Spanish is the fourth most spoken language in the world. It began on the Iberian peninsula and via colonialism spread worldwide.
Sometimes you’ll hear the word “Spanish” used interchangeably with “Castilian Spanish.” Are they the same thing? What is Castilian Spanish?
In this article, we will explain where Castilian Spanish comes from and how it’s different from Spanish in Latin America.
A quick history of Castilian Spanish
Before we can answer, “what is Castilian Spanish”, we need some history.
The Real Academica Española (RAE) or Royal Spanish Academy is a self-appointed institution that safeguards the correct usage of the Spanish language. It was founded in Spain (surprise, surprise).
The RAE says it’s best to use a narrow definition of Castilian. For the RAE, Castilian refers to the romanesque language born in the Kingdom of Castile in the middle ages.
From the 3rd century to the 9th century, the Castile region spoke Vulgar Latin of the Roman Empire. Over centuries, Vulgar Latin developed into Castilian Spanish in this area. The Kingdom of Castile, through wars and marriages, expanded to include all of current-day Spain by 1492.
So where is Castilian Spanish spoken today?
Castilian Spanish is spoken in Northern and Central Spain. That’s using the narrow definition of Castilian Spanish, meaning the Spanish of the Iberian Peninsula.
How many Spaniards speak Castilian Spanish?
About 94% of the population in Spain speaks Castilian Spanish. But it’s not the only language spoken in Spain.
Are Spanish and Castilian Spanish the same?
Castilian is sometimes used interchangeably with the word “Spanish.”
For example, in Chile, they say hablamos castellano “We speak Castilian.” Chileans don’t often use the word español. This is more related to history rather than to modern definitions of Castilian.
Since Castilian was the king’s Spanish since the 1200s, the imperialists in those early centuries of conquest in Latin America identified their language as Castilian and not Spanish (yet).
To this day, the RAE recognizes linguistic differences in Spanish around the world as correct. Even in Spain, there are multiple languages such as Catalan and Galician.
It’s best to think of Castilian as the Spanish spoken on the Iberian Peninsula. Meanwhile, the word “Spanish” includes the Spanish spoken by 559 million people worldwide.
What makes it different?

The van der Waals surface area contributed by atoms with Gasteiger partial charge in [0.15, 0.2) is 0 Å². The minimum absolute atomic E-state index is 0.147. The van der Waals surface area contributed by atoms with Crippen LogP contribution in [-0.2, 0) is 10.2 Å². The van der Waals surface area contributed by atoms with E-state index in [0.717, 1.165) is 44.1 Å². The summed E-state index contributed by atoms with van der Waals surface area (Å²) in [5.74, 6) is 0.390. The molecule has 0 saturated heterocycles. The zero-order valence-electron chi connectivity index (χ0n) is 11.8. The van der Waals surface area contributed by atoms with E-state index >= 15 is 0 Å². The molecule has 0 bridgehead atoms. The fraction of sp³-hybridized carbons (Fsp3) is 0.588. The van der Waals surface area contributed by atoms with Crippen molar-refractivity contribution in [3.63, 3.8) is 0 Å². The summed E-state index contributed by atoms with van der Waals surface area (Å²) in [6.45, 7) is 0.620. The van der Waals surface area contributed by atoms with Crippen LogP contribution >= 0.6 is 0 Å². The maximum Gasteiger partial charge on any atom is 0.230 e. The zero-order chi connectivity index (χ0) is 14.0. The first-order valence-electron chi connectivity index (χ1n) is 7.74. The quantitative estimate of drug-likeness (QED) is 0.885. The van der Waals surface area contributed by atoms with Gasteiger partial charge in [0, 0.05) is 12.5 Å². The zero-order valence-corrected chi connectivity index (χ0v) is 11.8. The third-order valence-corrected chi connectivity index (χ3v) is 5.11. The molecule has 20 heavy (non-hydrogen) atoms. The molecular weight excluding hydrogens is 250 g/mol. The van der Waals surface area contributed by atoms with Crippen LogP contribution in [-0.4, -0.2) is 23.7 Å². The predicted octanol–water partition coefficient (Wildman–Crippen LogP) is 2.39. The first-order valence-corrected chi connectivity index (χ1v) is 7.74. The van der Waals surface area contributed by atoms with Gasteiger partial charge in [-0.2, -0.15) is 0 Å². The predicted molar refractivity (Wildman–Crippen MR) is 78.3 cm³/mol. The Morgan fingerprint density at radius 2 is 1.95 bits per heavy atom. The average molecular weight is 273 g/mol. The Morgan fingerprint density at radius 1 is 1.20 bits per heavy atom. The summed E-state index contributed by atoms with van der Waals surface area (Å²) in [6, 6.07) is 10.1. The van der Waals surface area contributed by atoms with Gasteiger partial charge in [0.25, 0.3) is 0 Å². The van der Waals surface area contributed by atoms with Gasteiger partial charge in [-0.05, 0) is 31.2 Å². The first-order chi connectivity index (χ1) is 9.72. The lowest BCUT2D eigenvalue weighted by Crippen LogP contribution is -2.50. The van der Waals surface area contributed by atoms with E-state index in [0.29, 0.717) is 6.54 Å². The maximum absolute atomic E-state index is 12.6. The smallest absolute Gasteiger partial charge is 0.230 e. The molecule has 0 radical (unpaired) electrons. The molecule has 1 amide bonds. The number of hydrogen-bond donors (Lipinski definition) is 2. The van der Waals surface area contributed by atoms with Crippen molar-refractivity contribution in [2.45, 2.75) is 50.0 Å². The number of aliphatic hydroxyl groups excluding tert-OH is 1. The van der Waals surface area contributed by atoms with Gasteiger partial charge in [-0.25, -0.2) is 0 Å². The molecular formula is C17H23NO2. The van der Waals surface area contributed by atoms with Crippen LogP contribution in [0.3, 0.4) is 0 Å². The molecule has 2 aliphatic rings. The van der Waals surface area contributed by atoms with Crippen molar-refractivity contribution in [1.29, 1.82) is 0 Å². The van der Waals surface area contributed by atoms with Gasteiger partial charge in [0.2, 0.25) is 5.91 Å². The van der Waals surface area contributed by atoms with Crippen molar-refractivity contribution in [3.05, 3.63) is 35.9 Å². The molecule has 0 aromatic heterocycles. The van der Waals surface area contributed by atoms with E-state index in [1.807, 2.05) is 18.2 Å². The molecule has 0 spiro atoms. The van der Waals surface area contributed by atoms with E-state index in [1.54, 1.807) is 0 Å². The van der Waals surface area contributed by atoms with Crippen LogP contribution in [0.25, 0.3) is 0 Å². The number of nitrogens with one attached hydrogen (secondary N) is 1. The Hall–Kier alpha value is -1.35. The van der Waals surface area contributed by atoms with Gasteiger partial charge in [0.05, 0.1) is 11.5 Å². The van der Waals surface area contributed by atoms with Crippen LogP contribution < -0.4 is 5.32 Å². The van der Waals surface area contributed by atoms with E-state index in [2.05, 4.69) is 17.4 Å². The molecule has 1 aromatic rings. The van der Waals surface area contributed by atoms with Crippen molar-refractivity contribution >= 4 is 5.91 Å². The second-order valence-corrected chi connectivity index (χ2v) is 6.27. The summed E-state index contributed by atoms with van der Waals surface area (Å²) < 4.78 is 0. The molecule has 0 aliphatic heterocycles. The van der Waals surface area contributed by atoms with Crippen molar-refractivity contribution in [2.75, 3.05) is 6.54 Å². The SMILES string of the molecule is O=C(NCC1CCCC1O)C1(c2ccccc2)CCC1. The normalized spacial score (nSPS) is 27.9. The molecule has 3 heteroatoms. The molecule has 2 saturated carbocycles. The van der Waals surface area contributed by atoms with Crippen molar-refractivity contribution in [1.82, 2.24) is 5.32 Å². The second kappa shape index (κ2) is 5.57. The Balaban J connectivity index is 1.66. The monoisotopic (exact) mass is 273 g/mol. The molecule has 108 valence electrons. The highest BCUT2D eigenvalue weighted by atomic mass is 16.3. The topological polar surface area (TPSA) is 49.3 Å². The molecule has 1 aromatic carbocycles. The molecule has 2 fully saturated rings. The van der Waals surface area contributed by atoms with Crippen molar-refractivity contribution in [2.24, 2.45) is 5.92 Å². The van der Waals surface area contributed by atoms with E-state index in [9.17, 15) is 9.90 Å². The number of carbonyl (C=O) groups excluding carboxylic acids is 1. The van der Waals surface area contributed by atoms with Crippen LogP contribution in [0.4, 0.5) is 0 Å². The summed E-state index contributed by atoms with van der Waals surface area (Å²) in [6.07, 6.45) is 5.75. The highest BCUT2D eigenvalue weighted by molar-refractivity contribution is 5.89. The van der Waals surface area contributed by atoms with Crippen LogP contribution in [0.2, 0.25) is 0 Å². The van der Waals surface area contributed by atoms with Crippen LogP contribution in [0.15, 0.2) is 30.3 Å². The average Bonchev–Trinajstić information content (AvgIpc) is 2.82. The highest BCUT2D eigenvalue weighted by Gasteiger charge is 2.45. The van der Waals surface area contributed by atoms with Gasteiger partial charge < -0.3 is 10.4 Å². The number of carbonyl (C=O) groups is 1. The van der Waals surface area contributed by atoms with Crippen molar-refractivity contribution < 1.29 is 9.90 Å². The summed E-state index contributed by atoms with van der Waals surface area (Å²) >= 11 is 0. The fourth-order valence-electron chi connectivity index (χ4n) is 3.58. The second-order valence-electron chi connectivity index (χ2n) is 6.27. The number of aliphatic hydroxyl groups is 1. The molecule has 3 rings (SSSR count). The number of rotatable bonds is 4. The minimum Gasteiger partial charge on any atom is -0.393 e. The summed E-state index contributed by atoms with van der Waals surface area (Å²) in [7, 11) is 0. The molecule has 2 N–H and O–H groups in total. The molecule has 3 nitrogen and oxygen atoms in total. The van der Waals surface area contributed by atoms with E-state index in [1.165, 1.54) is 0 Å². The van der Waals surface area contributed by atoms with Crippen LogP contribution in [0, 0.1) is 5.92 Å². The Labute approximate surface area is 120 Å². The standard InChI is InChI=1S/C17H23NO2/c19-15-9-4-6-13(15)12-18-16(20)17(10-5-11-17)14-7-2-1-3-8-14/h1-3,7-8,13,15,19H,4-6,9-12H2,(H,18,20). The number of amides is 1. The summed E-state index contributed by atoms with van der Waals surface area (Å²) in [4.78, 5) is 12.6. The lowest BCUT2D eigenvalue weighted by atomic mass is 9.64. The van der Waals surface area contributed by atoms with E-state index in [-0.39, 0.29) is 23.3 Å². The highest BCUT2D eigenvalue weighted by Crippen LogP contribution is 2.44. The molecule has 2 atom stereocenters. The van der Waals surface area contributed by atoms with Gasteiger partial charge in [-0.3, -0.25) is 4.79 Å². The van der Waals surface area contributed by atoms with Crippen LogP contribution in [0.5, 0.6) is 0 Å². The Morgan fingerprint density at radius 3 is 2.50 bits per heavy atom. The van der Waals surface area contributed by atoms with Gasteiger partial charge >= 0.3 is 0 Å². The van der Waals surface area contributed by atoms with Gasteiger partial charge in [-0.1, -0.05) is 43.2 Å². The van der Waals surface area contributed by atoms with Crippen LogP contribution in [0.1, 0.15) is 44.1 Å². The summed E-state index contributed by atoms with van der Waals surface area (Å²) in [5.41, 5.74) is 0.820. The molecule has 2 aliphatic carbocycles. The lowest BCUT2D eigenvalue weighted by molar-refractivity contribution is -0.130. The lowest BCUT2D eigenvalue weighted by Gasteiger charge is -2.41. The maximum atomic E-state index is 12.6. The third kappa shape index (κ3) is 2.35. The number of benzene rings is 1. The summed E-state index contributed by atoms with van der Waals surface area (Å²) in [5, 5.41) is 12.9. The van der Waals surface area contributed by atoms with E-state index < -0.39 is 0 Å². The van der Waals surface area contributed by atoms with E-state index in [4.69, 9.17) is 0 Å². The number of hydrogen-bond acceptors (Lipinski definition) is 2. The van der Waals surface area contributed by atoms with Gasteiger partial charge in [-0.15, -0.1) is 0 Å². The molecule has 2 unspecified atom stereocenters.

To highlight the distinct characteristics of Castilian Spanish, we’ll compare it to the Spanish you hear in Latin America.
In Spain, they use an informal plural “you” called vosotros. It has a distinct verb conjugation.
|Infinitive||bailar (to dance)||comer (to eat)||escribir (to write)|
Ustedes is a formal, plural “you” and is rarely used in Spain. In Latin America, however, ustedes is the standard and only plural “you.”
Another of its distinctive trait is the ceceo. This is the pronunciation of the “s” sound as a “th” sound.
For example, in Spain, they pronounce chorizo /cho ree tho/ while in Latin America it sounds like /cho ree so/.
In Spain, you’ll hear the use le in place of the direct object lo(s), la(s) more than in Latin America. This swapping-in of le is known as leísmo and is actually regarded as incorrect in the RAE.
|Lo (him)||Lo veo (I see him)||Le veo (I see him)*|
|La (her)||La veo (I see her)||Le veo (I see her)|
|Los (them, masculine)||Los veo (I see them)||Les veo (I see them)|
|Las (them, feminine)||Las veo (I see them)||Les veo ( see them)|
*The only form that is technically allowed is using le for a singular masculine direct object.
Like any region, there is distinctive slang and vocabulary in Spain that you won’t hear in Latin America.
- Vale – It literally means “it has value.” In Spain, you’ll hear it a million times in a night. It means “okay.” (¿Vale? Vale. / Ok? Ok.)
- Guay – Slang for “cool” in Spain. (Que guay. / How cool.)
Castilian Spanish, ¿vale?
Castilian Spanish is the Spanish spoken in Spain. It has its roots in Latin as well as Arabic. Spanish spread around the world and has developed uniquely in many regions.
There is no single, standard Spanish. Instead, there is distinct grammar use, vocabulary and pronunciation that make Castilian Spanish sound different.
Alison Maciejewski Cortez is Chilean-American, born and raised in California. She studied abroad in Spain, has lived in multiple countries, and now calls Mexico home. She believes that learning how to order a beer in a new language reveals a lot about local culture. Alison speaks English, Spanish, and Thai fluently and studies Czech and Turkish. Her tech copywriting business takes her around the world and she is excited to share language tips as part of the Lingoda team. Follow her culinary and cultural experiences on Twitter.